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  • Maria Searcy

The Vibrance of Black Artistry being highlighted in New York City

New York City highlights black artists at the Museum of Modern Art (MOMA) and the American Ballet Theatre (ABT). The feature of “Just Above Midtown” at MOMA and “Lifted” at ABT celebrate black voices and share their resilience with all.

New York City features various cultures, and with diversity comes representation. It is especially vital that different cultures are represented properly, specifically through art, because art has the power to educate and inspire.

The Museum of Modern Art, in particular, debuted the feature of “Just Above Midtown” on October 9. “Just Above Midtown” was originally a separate gallery opened in 1974 by Linda Goode Bryant and acted as a safe space for Black artists. White artists’ influx of power over gallery space at the time inspired the creation of this gallery.

According to Art News, “In New York during the 70s, the city’s rich gallery scene was dominated by a handful of galleries…almost all of these solo exhibitions at these spaces were devoted to white artists.” Bryant worked tirelessly to claim a space for Black artists at the time, as she stated in a 1994 interview: “Primarily it was about allowing African American artists to function on the same platform equal to their white counterparts,” she said. A single mother with little money, Goode Bryant was determined to amplify Black artists as well as the creativity and movement that their artworks highlight. Goode Bryant was initially hesitant, as mentioned in New York Times article, “A Utopian Space for Black Artists, Reimagined at Moma.” “I had no desire to embalm or freeze artists who were still alive and making work,” she states.

Thelma Golden, a partner of hers, finally convinced her after four years to open her own gallery after proposing the question: “Wouldn’t you rather tell the story yourself?” which then began the planning process to feature an exhibit based on Bryant’s previous gallery (JAM which closed in 1986). Although the gallery closed in 1986, its influence on black artistry remained present. An exhibit based on the gallery is now being premiered at MoMa and will feature lectures by artists and museum creators as well as performances and screenings, as mentioned on the MoMa website.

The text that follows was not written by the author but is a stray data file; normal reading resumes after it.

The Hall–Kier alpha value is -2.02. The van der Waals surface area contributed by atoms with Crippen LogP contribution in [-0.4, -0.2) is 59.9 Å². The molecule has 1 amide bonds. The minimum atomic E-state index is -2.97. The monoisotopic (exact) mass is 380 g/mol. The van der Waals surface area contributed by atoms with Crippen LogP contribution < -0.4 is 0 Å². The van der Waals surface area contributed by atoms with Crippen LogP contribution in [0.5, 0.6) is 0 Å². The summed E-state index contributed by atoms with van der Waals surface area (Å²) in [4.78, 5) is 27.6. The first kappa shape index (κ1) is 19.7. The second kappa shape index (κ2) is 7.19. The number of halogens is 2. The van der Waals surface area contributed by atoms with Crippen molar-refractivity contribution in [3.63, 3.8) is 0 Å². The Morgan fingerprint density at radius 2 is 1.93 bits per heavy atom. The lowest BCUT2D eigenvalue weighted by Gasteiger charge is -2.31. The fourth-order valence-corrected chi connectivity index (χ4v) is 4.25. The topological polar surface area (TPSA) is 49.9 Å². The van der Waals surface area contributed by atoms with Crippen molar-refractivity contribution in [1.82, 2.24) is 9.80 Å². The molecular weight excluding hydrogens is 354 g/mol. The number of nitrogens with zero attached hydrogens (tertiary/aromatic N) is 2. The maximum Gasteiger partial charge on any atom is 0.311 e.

The world of dance is also featuring Black artistry. “Lifted” is a performance experience at the American Ballet Theater, which will premiere on October 27, breaking boundaries and captivating audiences through its all-black cast of dancers. This performance, created and choreographed by Christopher Rudd, will open its World Premiere at the 2022 Fall Gala honoring ABT Trustee Patricia R. Morton. Rudd states that he “is honored to be returning to ABT to create “Lifted,” which fulfills a long-held vision and ambition to bring together an all-Black cast and creative team to celebrate Black excellence within America's National Ballet Company.” This innovative performance not only directly pushes against the history of ballet, previously dominated by white dancers but also honors a story of Black artistry and creativity.

The implementation of black artistry throughout New York City proposes the question: why haven’t things always been like this? Hesitance to hang a painting in a gallery or allow a dancer on stage based on skin color seems bizarre now but was standard throughout the early twentieth century.

The first African American to be represented by a New York Gallery was Jacob Lawrence in 1941. Similarly, Anna Benna Sims was the first African American ballerina to join the ABT company long after the city's first galleries and ballet companies were established. Black artistry has not been acknowledged as artistry the way that white artistry has been; therefore, it is essential that Black artists themselves tell their stories and celebrate their artistry. In the words of Goode Bryant herself, “If we want change we have to create that. To me that is the ultimate art — the ability to use what we have to create what we need.” This is why it is vital to include Black artistry and to highlight and celebrate the visionaries that have influenced New York City’s vibrant and diverse culture.


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